"I then went from Inst to Queen's University, where I did accountancy and later worked for two of the Big Four accountancy firms. I worked in places like Luxembourg, Johannesbourg and London. That was always mainly in corporate finance side, advising people on buying and selling companies.
"One of the things when you advise people on selling companies is that a month later, you see them driving around in their Ferraris. So you think to yourself, they're having better fun than I am. So at age 32 I remortgaged the house, together with a partner borrowed a lot of money from the bank and bought a manufacturing company in Co Tyrone. We manufactured timber products like fire surrounds so my partner he basically made the product and I sold it.
"I went from driving a silver BMW convertible to driving a silver Renault Trafic van. We had a great business and I brought it down into the Republic and crossed into Great Britain then sold it in May 2007. Selling it then was probably in hindsight perfect as it was linked with the construction sector and that was just before the crash.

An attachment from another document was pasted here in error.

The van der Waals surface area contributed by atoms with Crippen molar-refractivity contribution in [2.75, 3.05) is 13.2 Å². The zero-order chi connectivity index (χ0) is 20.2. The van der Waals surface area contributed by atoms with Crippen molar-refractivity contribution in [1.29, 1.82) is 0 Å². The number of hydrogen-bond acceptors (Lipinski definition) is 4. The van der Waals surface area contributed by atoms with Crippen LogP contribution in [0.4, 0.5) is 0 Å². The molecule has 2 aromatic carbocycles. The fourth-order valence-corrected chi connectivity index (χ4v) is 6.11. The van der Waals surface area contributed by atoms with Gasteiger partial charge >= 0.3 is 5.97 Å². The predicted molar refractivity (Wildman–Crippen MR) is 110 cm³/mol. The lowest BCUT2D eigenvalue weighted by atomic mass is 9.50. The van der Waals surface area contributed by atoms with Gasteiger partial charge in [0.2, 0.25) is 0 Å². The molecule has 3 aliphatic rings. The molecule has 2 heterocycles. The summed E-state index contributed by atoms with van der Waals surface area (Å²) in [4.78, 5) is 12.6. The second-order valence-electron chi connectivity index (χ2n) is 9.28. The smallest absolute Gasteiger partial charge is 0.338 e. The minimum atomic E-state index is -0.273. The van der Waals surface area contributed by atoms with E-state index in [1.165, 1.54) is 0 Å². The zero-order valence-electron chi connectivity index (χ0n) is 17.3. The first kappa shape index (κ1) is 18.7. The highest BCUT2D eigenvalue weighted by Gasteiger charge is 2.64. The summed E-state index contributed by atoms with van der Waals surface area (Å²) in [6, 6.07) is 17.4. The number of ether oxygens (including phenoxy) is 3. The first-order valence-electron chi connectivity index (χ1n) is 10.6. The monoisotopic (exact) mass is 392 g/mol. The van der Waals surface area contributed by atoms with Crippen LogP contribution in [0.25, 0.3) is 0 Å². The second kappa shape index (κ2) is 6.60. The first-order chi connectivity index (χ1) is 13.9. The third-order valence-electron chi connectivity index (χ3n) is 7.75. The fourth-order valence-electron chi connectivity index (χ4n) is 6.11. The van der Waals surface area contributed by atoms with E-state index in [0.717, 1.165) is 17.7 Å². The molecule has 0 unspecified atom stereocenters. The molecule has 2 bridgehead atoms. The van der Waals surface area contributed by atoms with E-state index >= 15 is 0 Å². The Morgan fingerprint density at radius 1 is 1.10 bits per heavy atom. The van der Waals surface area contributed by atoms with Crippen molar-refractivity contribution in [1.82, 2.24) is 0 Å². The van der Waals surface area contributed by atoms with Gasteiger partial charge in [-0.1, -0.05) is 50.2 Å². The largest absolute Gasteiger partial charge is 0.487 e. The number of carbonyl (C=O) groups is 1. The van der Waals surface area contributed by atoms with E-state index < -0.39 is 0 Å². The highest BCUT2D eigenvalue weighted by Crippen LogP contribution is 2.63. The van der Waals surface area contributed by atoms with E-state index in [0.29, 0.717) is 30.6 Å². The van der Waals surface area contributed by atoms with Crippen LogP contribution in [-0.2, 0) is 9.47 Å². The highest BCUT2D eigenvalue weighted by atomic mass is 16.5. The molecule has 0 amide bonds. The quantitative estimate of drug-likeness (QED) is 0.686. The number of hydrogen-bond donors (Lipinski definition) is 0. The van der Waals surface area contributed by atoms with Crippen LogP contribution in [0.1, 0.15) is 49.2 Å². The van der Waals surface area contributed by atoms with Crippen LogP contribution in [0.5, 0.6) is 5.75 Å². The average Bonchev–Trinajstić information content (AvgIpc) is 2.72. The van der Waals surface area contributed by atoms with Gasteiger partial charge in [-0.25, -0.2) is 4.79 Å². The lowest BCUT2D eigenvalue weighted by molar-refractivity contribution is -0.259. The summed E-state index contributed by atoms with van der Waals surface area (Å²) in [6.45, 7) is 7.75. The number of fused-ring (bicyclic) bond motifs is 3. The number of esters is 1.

"At that time, if you had to pick a month to sell a business, that was probably it. That was more luck than anything else.
"But then I bought a call centre Anderson Manning Associates out of administration.
"Buying a business out of administration meant I was there as managing director for 15 hours a day just stabilising the business. It was a very challenging first few months. I remember the phone system supplier threatening to cut us off and I remember thinking a call centre operation without phones isn't great.
"But within a few months we were making money. I thoroughly enjoyed it and then sold that to private individuals. I moved on to to the next challenge.
"I did consulting and looked at a number of other opportunities for acquisitions at that time.
"Then in 2014, I met Paul McCann who was managing partner at Grant Thornton Ireland. It had previously acquired or taken responsibility for the Belfast office, which had been part of the UK practice.
"I felt I could do business with him but the brand was kind of under-exploited."